When Austin, Indiana, made national headlines in 2015 William Cooke was the only doctor in the tiny town of Scott County for his HIV outbreak. In his new book Canary in the coal mineHe describes the opioid addiction and needle sharing that led to the crisis. And he hopes to make us aware of the consequences of a phenomenon that is now national.
“It’s supposed to be a warning,” says Cooke of the book that was written with Laura Ungar. “Across America there are racial and socio-economic fault lines. We need to see them to fix them. “As the Austin public health crisis deepened, Cooke’s small family health practice was brought to the national stage. Canary in the Coal Mine is a report on how Cooke learned to better serve his patients, including a meeting with the then government. Mike Pence, whom Cooke implored to legalize a needle exchange program. The book highlights people whose lives have been changed by drug addiction and poverty. Some suffer from a lack of routine care with treatable diseases beyond help. Almost everyone carries the shame and stigma of using drugs, trapped in an addiction cycle that they cannot break on their own.
Cooke, who grew up in New Albany and Jeffersonville, is the same age as Ryan White, their birthdays a day apart. White’s HIV diagnosis, evasion from the community, and death in 1990 all impacted the way Cooke thinks about patient care. “Given the stigma and backlash in the community, it really impressed me as a Christian,” says Cooke. “I’ve always felt that compassion is needed to make people feel safe and connected. I see my role as listening to people, reshaping their story so they don’t feel so helpless or bullied – playing an active role in their own story. “His parents, Carolyn and Bill Cooke, were his role models for perseverance. Both attended IU Southeast as children, where his father studied psychology and his mother studied nursing. His mother, who dropped out of high school at 16, retired and quit at 24. She became a doctor and now practices medicine alongside her son in Austin.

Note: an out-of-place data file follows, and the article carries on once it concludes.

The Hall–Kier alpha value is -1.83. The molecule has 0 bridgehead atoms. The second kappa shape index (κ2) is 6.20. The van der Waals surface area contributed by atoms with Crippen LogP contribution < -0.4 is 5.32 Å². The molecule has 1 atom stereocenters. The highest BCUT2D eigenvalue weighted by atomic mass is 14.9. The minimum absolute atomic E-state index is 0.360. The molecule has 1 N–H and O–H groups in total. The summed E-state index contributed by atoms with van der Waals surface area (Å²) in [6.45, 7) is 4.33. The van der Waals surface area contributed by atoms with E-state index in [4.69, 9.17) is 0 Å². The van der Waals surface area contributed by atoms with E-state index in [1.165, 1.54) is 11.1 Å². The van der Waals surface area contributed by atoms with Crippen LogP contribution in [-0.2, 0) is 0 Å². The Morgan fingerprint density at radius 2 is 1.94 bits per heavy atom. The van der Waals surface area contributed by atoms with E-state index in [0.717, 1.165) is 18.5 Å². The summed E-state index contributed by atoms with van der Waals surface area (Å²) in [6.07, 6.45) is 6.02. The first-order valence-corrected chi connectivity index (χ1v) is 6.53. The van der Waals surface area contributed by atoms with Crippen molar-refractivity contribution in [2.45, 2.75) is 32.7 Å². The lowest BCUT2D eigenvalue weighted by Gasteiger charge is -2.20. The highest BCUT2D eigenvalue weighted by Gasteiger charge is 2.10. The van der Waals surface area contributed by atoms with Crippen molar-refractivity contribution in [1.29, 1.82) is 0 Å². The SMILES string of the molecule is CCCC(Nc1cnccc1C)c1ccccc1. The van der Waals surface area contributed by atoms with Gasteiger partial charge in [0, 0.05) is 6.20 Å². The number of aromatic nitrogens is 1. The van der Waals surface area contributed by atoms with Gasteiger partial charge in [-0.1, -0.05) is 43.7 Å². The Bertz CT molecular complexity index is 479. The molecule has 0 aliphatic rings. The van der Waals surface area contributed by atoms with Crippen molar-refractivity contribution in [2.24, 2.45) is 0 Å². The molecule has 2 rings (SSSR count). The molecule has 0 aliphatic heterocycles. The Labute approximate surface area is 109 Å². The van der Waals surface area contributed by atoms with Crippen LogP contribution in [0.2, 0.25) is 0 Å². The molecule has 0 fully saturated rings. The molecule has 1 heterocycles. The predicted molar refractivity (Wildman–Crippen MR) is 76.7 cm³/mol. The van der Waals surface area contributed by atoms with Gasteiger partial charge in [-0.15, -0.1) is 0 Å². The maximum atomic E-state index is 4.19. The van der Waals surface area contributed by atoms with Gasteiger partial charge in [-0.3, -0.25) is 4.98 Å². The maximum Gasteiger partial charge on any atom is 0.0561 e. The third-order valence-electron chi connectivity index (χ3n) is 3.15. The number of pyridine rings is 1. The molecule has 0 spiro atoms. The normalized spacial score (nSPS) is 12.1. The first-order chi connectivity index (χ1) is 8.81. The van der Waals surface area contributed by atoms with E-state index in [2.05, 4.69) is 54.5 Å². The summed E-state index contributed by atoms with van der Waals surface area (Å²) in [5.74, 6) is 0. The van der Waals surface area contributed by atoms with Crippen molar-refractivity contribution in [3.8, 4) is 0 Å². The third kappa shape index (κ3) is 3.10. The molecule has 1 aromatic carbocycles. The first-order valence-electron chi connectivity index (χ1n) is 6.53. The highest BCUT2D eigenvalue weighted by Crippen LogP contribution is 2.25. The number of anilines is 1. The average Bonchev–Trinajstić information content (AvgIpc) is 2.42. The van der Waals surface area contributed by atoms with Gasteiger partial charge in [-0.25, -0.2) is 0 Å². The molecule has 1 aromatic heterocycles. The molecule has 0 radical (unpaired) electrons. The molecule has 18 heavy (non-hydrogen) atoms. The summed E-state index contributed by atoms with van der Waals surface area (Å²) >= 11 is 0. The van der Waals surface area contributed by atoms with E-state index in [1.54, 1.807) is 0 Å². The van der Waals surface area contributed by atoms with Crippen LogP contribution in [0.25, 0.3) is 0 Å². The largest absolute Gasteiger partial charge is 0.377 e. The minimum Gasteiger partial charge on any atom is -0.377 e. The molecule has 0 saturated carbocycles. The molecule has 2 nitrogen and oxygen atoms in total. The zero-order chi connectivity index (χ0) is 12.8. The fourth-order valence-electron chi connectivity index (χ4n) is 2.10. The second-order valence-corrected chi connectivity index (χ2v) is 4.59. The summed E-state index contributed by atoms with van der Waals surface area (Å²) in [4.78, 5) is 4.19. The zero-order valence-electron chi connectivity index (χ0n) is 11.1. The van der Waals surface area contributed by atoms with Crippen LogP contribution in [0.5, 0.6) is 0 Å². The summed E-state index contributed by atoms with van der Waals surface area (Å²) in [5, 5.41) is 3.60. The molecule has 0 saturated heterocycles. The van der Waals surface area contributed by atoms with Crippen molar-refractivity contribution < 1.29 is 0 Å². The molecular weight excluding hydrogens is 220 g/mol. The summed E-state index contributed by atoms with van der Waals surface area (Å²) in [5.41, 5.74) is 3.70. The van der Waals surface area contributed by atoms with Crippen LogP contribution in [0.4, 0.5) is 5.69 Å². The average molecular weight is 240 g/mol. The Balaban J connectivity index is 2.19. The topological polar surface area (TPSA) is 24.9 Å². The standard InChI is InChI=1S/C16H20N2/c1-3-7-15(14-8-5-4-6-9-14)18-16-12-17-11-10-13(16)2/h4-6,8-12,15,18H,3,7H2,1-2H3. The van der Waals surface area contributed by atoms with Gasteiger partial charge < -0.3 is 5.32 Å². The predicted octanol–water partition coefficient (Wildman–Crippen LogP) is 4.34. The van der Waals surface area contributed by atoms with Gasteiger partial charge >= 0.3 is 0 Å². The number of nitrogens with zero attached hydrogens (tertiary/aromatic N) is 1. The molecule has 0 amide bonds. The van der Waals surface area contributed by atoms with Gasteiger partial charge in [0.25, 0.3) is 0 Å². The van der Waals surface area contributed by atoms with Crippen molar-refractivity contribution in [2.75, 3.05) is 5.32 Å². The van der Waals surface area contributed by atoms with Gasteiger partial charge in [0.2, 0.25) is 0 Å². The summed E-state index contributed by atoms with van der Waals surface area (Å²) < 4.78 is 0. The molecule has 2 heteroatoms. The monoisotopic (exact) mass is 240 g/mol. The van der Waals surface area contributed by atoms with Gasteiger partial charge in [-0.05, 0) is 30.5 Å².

Although progress has been made in Cooke’s small town, the challenges posed by COVID-19 have made life difficult for the already vulnerable population there. During the initial lockdown, visits to virtual clinics helped, but not for those who lacked internet access and apartment security. The clinic delivered food and medicine to patients and checked in over the phone. In 2015, isolation was a factor for many Austin opioid addicts. Quarantined during 2020, many fell behind. Now, in another difficult time, Cooke’s beliefs see him through. “I don’t think there is an alternative,” he says. “I’ve failed over and over again. I tell patients and my children, the only time you really fail is when you refuse to get up. “